concentration_risk  Nokia  Finland  mobile_phones  disruption  Netflix  Uber  CRTC  complacency  accelerated_lifecycles  protectionism  nanny_state  customer_focus  change_agents  Finnish  demand-driven  lessons_learned  automotive_industry  downfall  change  warning_signs  signals  customer-driven  infallibility  overconfidence  hubris  staying_hungry 
october 2014 by jerryking
How a Netflix for sports could be a game-changer - The Globe and Mail
IAN McGUGAN
How a Netflix for sports could be a game-changer Add to ...
SUBSCRIBERS ONLY
The Globe and Mail
Published Wednesday, Oct. 08 2014,
sports  NBA  NHL  NFL  television  Netflix  broadcasting  streaming 
october 2014 by jerryking
It’s time to be honest: Netflix is parasitic - The Globe and Mail
SIMON HOUPT
The Globe and Mail
Published Friday, Oct. 03 2014,

Most industrialized countries subsidize domestic television and film production, partly because of scale: It costs a lot of money to make shows look even half as glossy as the stuff coming out of Hollywood, and if there’s a limited audience (say, because you’ve set your miniseries in the shipyards of Gdansk because you think it’s important that your fellow Poles know about their history), you’re probably not going to make your money back. American film and TV studios have global marketing machines to get their shows in front of consumers.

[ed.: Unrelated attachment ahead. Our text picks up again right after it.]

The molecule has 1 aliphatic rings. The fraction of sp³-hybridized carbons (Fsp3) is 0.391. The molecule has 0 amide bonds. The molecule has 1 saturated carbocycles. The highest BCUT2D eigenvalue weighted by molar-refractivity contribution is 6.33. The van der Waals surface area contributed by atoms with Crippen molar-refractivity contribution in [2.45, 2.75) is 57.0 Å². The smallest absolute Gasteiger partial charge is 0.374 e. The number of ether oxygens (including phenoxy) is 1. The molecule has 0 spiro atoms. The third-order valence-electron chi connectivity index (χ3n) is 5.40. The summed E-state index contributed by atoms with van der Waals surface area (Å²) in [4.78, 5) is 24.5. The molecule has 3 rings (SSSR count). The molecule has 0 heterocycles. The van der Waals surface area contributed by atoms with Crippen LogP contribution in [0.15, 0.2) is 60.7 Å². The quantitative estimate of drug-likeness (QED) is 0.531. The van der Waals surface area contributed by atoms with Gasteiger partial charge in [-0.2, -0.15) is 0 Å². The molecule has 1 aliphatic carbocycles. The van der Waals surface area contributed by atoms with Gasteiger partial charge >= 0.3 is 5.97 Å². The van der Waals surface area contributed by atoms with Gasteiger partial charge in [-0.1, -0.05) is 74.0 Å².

As it happens, Canadians do watch plenty of homemade TV, and not just hockey: Last month’s season finale of The Amazing Race Canada on CTV was the most-watched show of that week, with more than three million viewers. (Necessary disclosure: CTV’s parent company BCE Inc. owns 15 per cent of The Globe and Mail. Unnecessary disclosure: I’ve never watched The Amazing Race Canada.) Scripted dramas and comedies are popular, too – though they certainly don’t pull in the numbers here that Big Bang Theory does. Millions still tune in to domestic news and current affairs shows. And just try telling Mike Holmes, Sarah Richardson, Debbie Travis and, frankly, Ben Mulroney that Canadians don’t watch Canadian-made TV.